Bobiverse: Critical Analysis of Drift

October 22, 2020
ai opinion scifi shower thoughts rant philosophy

I recently read the book series referred to as the “Bobiverse,” that tickled my nerd fancy so much that I had to write about it. While I really loved the book, that is not what I’m going to write about, instead, like a good dork, I’m going to scratch the singular itch that was left lingering throughout the series. I will try not to go too much into detail, but I would recommend giving it a read if you are worried about spoilers.

Before I begin, I need to summarize drift (for those of you who haven’t read the books), it is a concept introduced when a man named Bob, who can replicate himself exactly as he is at the time of replication, discovers that each of his replicants come out with slightly different personalities and are unique in their own way.

The book constantly postulates that this must be the result of a mysterious quantum effect. Whether the author believes this or not, it had the thrilling effect of pushing me to challenge the perspective of the main character. The result of those thoughts will follow.

Before I pick at the idea of drift being a quantum effect, we have to understand what the author means when he says this. When bob describes drift as a quantum effect, he talks about how something is missed in the process of copying. Some deeper quantum effect that doesn’t get copied. This is followed up later in the series by the theory that quantum information can’t be created or destroyed, allowing a Bob to transport digitally, without drift. This seems to imply that some fundamental law of the quantum world conspires to make this information theory true. You could argue that he was simply referring to a macro scale non-determinism like what is exhibited by Schrodinger’s cat, but I think the examples above make it clear that isn’t the case.

So why does this explanation make me tick? It isn’t the fact that the explanation is impossible, but simply that it is implausible. I’m going to stop myself here for a sec, because you are probably having a bit of a laugh at the fact that I’m calling I small detail in a book series about exploring the universe “implausible,” so I’ll let you get it out of your system. Now that you’re composed I will defend myself by saying that the world building in this book was so good, that in the whole series this is the detail I can zero in on.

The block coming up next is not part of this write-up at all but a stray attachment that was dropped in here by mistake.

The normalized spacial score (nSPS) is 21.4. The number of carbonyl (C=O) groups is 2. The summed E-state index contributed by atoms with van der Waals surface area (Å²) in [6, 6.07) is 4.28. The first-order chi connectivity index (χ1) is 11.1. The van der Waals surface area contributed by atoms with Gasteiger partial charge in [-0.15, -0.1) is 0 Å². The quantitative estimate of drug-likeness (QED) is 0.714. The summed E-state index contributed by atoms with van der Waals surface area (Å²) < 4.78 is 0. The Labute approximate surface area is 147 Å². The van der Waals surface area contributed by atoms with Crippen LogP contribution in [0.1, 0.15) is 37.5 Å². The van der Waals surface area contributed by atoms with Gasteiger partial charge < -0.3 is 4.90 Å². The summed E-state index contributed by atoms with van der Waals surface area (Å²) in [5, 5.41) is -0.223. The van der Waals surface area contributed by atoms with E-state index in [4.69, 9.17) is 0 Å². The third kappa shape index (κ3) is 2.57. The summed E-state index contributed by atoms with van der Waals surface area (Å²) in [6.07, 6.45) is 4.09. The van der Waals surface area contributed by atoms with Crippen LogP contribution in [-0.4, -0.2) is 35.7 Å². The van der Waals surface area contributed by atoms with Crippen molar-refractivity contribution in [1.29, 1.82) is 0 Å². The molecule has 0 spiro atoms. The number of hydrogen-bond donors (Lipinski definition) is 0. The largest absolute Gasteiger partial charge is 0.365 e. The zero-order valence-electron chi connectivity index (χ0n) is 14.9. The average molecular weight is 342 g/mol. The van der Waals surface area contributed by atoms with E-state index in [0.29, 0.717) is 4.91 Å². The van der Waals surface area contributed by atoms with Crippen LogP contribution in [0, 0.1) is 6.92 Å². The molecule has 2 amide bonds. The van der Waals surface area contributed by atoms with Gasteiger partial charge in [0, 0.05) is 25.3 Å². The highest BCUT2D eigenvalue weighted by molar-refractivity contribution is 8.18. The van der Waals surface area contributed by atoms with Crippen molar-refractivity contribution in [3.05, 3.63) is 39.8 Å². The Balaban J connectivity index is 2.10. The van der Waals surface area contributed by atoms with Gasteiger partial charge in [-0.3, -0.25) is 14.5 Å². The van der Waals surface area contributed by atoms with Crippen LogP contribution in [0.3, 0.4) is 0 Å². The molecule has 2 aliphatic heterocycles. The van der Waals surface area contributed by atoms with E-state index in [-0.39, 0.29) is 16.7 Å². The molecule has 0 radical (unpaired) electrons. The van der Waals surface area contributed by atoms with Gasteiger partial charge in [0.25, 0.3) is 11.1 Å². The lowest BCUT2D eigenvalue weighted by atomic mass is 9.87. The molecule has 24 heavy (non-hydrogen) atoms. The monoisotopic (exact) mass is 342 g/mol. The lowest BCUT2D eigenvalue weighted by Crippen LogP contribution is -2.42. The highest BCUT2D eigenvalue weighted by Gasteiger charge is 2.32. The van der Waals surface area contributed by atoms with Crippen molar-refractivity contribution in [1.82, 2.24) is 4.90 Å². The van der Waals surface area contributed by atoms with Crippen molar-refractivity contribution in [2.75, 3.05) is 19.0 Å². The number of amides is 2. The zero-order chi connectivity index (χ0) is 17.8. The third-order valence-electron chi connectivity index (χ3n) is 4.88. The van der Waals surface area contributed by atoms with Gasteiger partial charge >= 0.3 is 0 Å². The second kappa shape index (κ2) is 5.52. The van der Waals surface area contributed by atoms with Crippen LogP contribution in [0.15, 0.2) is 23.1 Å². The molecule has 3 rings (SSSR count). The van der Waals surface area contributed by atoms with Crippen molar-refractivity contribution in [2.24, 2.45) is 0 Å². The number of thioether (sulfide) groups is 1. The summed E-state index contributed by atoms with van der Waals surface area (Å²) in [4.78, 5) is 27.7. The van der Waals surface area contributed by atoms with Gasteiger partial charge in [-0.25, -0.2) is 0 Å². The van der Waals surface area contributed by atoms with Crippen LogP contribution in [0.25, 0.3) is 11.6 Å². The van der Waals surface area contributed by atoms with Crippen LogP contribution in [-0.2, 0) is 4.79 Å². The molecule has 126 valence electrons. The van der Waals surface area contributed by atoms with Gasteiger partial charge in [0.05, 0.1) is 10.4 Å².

Why is it implausible? The answer is Occam’s razor. That explanation is not the simplest one that works. I’ll give you another explanation and you tell me if it makes sense.

A simpler answer to this puzzle lies in the concept of identity. It is a trait possessed by all self aware beings and it is defined by the way a being differentiates itself from it’s environment. In the Bobiverse, each Bob is self aware, but the collective, often referred to as “The Bob” is not. All machines (a category I will assume Bob is a subset of, since he is inside a computer), have state and behavior. In a complex machine like Bob, the state is a function of the behavior, and the behavior is a function of the state. State is internal, Bob’s cumulative experience, and external, his place in the environment and specifics of how that environment interacts with him.

Before we continue with the concept of identity, I want to jump back to the quantum information experiment performed by the bob’s to figure out if they were the same person when they transport themselves. The experiment performed involved transporting one bob, and replicating another. The question is, how do you tell if there is drift when you don’t have the original copy to compare with? Now if instead of this quantum assumption, we attribute the fact that replicants are different to their identity, we can look at the results of the same experiment differently.

To understand this a little better, we can take a classic from the seventies, the Stanford Prison Experiment. Worth a google if you haven’t heard of it, but it basically demonstrates how people’s behavior can change drastically in a position of power. Imagine two identical bobs were placed on the opposite side of the Stanford Prison Experiment with only classical (i.e. verbal) communication between them. Do you think an outsider would perceive the two as having the same personality? Do you think they would perceive each-other as being the same person?

Now do you still think this difference is produced by an artifact of quantum physics? Or maybe it is a result of the reaction to the different sets of information provided post split that causes the individuals to diverge in order to meet the needs of their environment? Let me know what you think in the comments :-)

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